1 flash of indicator as they swerved into my lane.
    Twice that happened.
    No change in behaviour-did the same action twice within 60 seconds. Just glad I survived both events.
    Like most people they have no thought for others.

    Got myself out of there and into clear space.

    READ AND UDESTAND

  13. #223
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    Quote Originally Posted by release_the_bees View Post
    I can't speak for others, but after almost every ride, while I'm taking my gear off, I have a think about the ride I've just completed and what I could have done better.
    I'm thinking whether I generated a *555 call.

  14. #224
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    I'm wondering what hot babes saw that monster 3rd gear stand on the seat wheelie. Oh wait. I dreamed that.
    I've been told. Dreaming`s free.
    Think I'll go, back to sleep.
    Everybody listen, voices in my head
    Everybody listen, do yours say, what mine says?

  15. #225
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    Quote Originally Posted by rastuscat View Post
    A couple of years ago I was part of a research project into drivers attitudes.

    Conclusions included that everyone thinks they are better than average. Mostly because they see other people making mistakes and judge them harshly, but fail to judge harshly their own mistakes.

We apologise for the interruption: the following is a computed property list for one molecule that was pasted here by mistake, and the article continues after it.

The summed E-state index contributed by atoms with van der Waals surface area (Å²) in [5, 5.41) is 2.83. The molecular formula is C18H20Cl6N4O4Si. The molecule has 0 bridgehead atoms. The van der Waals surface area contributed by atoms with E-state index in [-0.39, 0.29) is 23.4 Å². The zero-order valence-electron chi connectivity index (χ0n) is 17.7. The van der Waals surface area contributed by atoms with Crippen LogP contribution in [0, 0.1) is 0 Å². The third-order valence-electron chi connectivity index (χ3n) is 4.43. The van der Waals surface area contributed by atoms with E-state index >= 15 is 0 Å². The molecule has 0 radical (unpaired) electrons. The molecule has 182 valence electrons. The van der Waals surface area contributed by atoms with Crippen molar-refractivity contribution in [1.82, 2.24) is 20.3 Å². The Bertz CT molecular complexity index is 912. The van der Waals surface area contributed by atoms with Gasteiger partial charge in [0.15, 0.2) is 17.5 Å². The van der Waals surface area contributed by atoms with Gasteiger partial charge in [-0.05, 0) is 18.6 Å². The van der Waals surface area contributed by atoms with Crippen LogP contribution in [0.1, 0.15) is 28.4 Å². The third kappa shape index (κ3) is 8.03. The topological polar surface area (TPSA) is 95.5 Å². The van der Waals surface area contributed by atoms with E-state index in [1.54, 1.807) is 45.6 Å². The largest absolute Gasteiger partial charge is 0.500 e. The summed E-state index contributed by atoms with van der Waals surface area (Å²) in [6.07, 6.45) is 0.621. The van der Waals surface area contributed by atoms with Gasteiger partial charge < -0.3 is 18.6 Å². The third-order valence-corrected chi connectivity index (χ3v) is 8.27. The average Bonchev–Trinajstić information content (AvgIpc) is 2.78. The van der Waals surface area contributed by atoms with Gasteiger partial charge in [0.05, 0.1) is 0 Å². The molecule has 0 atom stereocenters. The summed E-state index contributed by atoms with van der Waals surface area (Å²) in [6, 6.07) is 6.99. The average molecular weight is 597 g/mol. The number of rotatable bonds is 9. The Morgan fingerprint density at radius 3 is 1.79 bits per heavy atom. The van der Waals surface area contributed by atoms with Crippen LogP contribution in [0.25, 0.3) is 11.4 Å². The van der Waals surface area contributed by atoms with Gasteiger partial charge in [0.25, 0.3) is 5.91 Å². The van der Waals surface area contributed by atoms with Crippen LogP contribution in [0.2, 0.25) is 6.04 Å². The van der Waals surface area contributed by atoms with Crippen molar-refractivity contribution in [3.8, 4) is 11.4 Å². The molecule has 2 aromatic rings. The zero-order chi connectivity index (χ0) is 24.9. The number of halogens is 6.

Another conclusion was that drivers generally support increased driver education............for other people. They were asked if they supported more driver education, and if they said yes, they were asked what additional driver education they had done. The vast majority had done none.

    There is also the training conundrum to deal with. In terms of driver training, when people go to advanced driver training, most commonly supported by an employer as part of workplace h&S, they expect to be taught advanced skills, like skid control, hazard avoidance, emergency braking etc. In my view, it's the bascis that need to be taught, like indicating at roundabouts, how to merge or change lanes, just basic stuff.

    On a wall in a training room I was in lots of times several years ago was a poster saying "Advanced skills are the basics mastered". I don't need people to be advanced drivers, I just need them to consistently be good at the basics.

    Its human nature.
    i am my most worst critic.
    i push others to do more, push myself harder.
    a procrastinator, with 2 left feet and a self defeating ability to do things in the reverse order.
    i try to improve with everything I do.

    Hard to soar like an eagle when you have no wings.

    but that’s just me and why I am different to anyone else

    READ AND UDESTAND